• Park Protection

    NPA’s founders had a vision of a strong, well-managed system of national parks in NSW. This is still a core part of NPA’s mission. We run campaigns and education programs to support good management of protected areas such as national parks, and to oppose uses or development of our reserves that undermine their conservation values.
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The National Parks Association of NSW is proud to learn that three protected areas in the state are included on the new Green List of Protected Areas.

The Green List, unveiled at the recent World Parks Congress, was developed by the International Union for Conservation of Nature (IUCN) and is a recognition of excellence in delivering conservation and management outcomes. Green Listing has the potential to be a major tourist drawcard as only the very best protected areas will be able to achieve the listing. It also recognises and rewards the hard work put in by managers of protected areas – including rangers – to maintaining the biodiversity and social values of protected areas.

The Green List is still in the trial phase and the NSW Office of Environment and Heritage and the National Parks and Wildlife Service are the Australian partners in the pilot phase. The first three protected areas to make the list are the Cape Byron State Conservation Area and the Arakwal National Park on the north coast, and Montague Island Nature Reserve on the south coast.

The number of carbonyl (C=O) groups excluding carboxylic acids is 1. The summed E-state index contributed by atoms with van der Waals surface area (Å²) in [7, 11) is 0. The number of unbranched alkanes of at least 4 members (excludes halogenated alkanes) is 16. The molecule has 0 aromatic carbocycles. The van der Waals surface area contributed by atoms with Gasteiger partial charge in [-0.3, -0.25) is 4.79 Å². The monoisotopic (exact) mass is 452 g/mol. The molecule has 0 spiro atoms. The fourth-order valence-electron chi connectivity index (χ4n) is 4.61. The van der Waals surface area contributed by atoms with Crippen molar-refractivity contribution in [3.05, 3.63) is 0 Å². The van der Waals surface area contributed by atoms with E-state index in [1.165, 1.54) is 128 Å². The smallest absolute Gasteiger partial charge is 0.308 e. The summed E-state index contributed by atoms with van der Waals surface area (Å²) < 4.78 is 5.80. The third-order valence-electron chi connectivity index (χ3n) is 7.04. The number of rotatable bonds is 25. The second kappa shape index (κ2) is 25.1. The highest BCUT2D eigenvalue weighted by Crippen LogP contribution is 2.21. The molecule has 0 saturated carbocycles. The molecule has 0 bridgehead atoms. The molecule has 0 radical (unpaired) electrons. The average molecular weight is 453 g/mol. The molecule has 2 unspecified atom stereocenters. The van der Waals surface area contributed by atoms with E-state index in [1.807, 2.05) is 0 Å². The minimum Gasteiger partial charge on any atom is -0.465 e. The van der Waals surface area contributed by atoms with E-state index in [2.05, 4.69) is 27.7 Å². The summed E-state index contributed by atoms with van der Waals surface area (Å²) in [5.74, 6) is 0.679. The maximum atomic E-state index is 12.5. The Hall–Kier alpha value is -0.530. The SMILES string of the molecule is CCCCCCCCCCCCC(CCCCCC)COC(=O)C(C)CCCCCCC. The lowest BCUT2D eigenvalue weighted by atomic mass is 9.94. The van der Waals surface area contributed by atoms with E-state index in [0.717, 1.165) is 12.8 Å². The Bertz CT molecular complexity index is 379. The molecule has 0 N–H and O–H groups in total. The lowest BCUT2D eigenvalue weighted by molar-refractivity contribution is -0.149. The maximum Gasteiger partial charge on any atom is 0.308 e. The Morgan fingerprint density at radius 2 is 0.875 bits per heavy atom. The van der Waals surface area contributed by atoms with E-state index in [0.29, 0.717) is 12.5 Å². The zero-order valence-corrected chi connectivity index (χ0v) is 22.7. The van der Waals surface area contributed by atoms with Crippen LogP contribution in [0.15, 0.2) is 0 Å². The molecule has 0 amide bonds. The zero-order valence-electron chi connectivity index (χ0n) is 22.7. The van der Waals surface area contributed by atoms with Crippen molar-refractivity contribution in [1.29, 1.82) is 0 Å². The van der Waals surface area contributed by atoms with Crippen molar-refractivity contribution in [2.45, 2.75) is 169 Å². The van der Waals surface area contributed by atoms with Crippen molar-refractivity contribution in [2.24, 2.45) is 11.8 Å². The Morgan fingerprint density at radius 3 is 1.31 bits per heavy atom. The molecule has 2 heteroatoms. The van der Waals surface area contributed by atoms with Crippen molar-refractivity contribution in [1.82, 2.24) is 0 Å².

NPA Science Officer, Dr Oisín Sweeney, said: ‘it’s a significant recognition for NSW to be the first state involved in the Green List. However the real work will start when we try to achieve listing for a really large protected area such as the Blue Mountains World Heritage Area or the Budawang Wilderness Area. It will be really difficult to assess how well such areas are doing in terms of conservation, simply because of their size and remoteness. But the Green List also offers a great opportunity both to honestly examine the performance of our parks and improve areas of weakness, and to figure out some benchmarks and indicators so that we can measure our performance into the future. It’s great to protect areas, but they have to do the job they were set up to do: protect species and habitats indefinitely for the enjoyment of all.’

Media contact: Oisín Sweeney, 0431251194